Humankind has been blessed with plants to eat, plants for shade, plants to keep the landscape pretty, to keep the wind away from dwellings, and plants that have been used as medicines since the time before written history. The Druids, the Celts, the ancient Egyptians, and many of our ancestral cultures have used the plants around them for their medical properties. It has been noted that the ancient Sumerians, Assyrians, and Greeks knew of the medicinal properties of herbs. It has been written that Alexander the Great made many expeditions into far-off lands for the purpose of gathering herbs from those places and bringing them back to used in local potions and medicinal remedies.
My personal interest and studies in nature and its healing components have revealed to me the importance of medicinal herbs. I am fully committed to the fact that man and nature walk hand in hand upon this planet and that our relationship with our environment is the key to personal satisfaction and health. The works of natural healing pioneers can be found in any library. I am a proponent of their works and have tried their experiments on myself and my family. When I use herbs in medicine, I find positive results each time. I do not have to encounter any of the side effects of chemical medications.
I believe that there is an innate intuition that speaks to man of the healing properties of plants, as opposed to the ingestion of chemicals. We are, indeed, a part of the Nature of this planet, and it is my firm belief that Nature takes care of her own. We are contained in Nature, sustained by Nature, and healed by Nature. We are alive, and that spirit of life is in tune with the constant rhythms of the world in which we find ourselves.
Herbs of Today
Herbs are generally defined as any plants of a non-woody nature, which die after blooming. This definition has been expanded to encompass any of the plants of which part or whole can be used in medicinal treatments, culinary preparations (as seasonings), nutritional supplementation, or in use as a coloring or cosmetic agent.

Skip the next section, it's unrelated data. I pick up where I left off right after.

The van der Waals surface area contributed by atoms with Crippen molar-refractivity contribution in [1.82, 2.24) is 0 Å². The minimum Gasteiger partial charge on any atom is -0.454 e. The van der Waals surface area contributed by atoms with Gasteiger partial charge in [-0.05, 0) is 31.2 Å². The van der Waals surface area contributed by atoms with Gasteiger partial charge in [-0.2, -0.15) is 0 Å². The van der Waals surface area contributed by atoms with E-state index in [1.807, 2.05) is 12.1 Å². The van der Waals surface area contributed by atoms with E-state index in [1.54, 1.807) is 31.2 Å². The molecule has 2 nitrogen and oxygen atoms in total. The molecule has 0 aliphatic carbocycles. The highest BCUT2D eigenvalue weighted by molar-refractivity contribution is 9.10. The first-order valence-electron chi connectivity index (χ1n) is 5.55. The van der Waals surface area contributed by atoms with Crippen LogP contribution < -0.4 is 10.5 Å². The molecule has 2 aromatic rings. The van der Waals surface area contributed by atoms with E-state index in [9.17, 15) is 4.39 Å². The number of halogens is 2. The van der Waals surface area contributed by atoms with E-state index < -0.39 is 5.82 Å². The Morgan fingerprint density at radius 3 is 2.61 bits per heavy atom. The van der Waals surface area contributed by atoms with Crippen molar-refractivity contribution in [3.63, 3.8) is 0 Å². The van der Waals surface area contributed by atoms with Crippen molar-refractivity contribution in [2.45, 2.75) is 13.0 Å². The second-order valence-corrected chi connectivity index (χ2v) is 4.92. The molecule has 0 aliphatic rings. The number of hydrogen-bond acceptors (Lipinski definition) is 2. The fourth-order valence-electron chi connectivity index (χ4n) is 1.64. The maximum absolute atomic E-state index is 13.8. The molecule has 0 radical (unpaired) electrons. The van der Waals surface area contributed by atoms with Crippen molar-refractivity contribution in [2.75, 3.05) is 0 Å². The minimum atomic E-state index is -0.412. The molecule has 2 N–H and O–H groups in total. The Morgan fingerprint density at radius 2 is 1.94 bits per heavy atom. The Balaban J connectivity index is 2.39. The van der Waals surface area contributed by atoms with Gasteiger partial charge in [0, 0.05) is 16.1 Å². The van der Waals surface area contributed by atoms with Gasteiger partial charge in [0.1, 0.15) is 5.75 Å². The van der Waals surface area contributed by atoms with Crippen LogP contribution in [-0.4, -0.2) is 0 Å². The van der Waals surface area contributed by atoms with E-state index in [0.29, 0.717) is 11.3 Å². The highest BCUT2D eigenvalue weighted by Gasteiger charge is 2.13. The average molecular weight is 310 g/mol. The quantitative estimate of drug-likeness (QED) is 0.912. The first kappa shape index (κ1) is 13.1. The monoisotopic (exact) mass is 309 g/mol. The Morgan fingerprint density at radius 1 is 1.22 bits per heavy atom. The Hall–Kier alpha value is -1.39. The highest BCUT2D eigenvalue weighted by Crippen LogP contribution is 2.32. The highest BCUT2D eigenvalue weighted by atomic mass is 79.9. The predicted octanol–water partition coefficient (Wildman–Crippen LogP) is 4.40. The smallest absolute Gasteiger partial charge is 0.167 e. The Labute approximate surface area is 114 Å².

Fresh herbals and medicinal plants can be acquired by gathering them in the wild, growing them in your own personal garden, or buying them from other herb gardeners and health food stores.
Gathering herbs is probably the most inexpensive and natural way to get them. If you are going to gather herbs, it is best to do so in the mid-afternoon, as the plants are at their peak of activity during the warmest part of the day.
However, it might be safer to grow them yourself, for then you know exactly what you are getting and what has been used on them during the growing process.
If you make the choice to purchase herbs, then it is always a good idea to do a bit of research on the people from whom you are buying.
Fresh herbs can be used as they are, as an integral part of daily diet or can be administered after they have been dried. There are several way to prepare herbs for consumption and use in medicinal remedies. When herbs are prepared by steeping then in boiling water to be drunk as a tea, they are known as an infusion. If dried herbs are simmered in hot water, they are called a decoction. If incorporated in with other ingredients and made into a cream, they are viewed as an herbal ointment. Sometimes, a piece of gauze or cloth is soaked in an infusion or decoction and is wrapped and applied externally. This is known as an herbal compress. If herbs are used to water to cleanse and heal externally, they are called an herbal wash. Herbal infusions and decoctions can also be used as an herbal bath for relaxation and healing.
There are a few simple rules to follow when working with herbs for food, nutritional supplements, or medicinals: